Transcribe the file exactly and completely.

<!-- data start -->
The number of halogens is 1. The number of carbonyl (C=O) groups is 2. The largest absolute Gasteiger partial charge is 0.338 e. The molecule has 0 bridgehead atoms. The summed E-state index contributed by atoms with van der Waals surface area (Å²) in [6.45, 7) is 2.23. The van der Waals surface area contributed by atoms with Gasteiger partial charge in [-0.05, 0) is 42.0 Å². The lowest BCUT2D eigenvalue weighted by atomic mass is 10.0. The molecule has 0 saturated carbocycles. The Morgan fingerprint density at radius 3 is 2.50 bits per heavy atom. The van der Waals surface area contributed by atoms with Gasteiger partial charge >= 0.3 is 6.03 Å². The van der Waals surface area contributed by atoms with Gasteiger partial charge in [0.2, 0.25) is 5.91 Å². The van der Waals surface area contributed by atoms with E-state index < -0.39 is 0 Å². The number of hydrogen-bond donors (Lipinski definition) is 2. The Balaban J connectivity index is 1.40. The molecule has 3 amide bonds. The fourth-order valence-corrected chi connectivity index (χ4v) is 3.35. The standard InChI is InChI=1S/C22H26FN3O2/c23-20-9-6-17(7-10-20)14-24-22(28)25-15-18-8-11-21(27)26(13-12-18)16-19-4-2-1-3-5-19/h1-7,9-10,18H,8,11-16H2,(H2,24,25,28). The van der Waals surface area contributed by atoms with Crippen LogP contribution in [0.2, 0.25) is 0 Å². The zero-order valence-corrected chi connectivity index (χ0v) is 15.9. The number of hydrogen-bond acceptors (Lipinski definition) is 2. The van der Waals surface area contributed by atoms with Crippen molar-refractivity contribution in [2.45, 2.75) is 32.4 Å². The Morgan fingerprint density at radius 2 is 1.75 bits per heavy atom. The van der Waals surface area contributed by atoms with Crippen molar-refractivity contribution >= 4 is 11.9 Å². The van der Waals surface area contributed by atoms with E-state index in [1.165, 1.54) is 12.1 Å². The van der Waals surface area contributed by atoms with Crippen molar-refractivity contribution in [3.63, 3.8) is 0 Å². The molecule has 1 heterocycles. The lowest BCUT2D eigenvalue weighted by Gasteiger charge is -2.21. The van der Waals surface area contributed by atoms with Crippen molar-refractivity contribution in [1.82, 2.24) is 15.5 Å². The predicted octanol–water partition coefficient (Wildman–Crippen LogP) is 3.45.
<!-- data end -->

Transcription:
The number of halogens is 1. The number of carbonyl (C=O) groups is 2. The largest absolute Gasteiger partial charge is 0.338 e. The molecule has 0 bridgehead atoms. The summed E-state index contributed by atoms with van der Waals surface area (Å²) in [6.45, 7) is 2.23. The van der Waals surface area contributed by atoms with Gasteiger partial charge in [-0.05, 0) is 42.0 Å². The lowest BCUT2D eigenvalue weighted by atomic mass is 10.0. The molecule has 0 saturated carbocycles. The Morgan fingerprint density at radius 3 is 2.50 bits per heavy atom. The van der Waals surface area contributed by atoms with Gasteiger partial charge >= 0.3 is 6.03 Å². The van der Waals surface area contributed by atoms with Gasteiger partial charge in [0.2, 0.25) is 5.91 Å². The van der Waals surface area contributed by atoms with E-state index < -0.39 is 0 Å². The number of hydrogen-bond donors (Lipinski definition) is 2. The Balaban J connectivity index is 1.40. The molecule has 3 amide bonds. The fourth-order valence-corrected chi connectivity index (χ4v) is 3.35. The standard InChI is InChI=1S/C22H26FN3O2/c23-20-9-6-17(7-10-20)14-24-22(28)25-15-18-8-11-21(27)26(13-12-18)16-19-4-2-1-3-5-19/h1-7,9-10,18H,8,11-16H2,(H2,24,25,28). The van der Waals surface area contributed by atoms with Crippen LogP contribution in [0.2, 0.25) is 0 Å². The zero-order valence-corrected chi connectivity index (χ0v) is 15.9. The number of hydrogen-bond acceptors (Lipinski definition) is 2. The van der Waals surface area contributed by atoms with Crippen molar-refractivity contribution in [2.45, 2.75) is 32.4 Å². The Morgan fingerprint density at radius 2 is 1.75 bits per heavy atom. The van der Waals surface area contributed by atoms with Crippen molar-refractivity contribution >= 4 is 11.9 Å². The van der Waals surface area contributed by atoms with E-state index in [1.165, 1.54) is 12.1 Å². The van der Waals surface area contributed by atoms with Crippen molar-refractivity contribution in [3.63, 3.8) is 0 Å². The molecule has 1 heterocycles. The lowest BCUT2D eigenvalue weighted by Gasteiger charge is -2.21. The van der Waals surface area contributed by atoms with Crippen molar-refractivity contribution in [1.82, 2.24) is 15.5 Å². The predicted octanol–water partition coefficient (Wildman–Crippen LogP) is 3.45.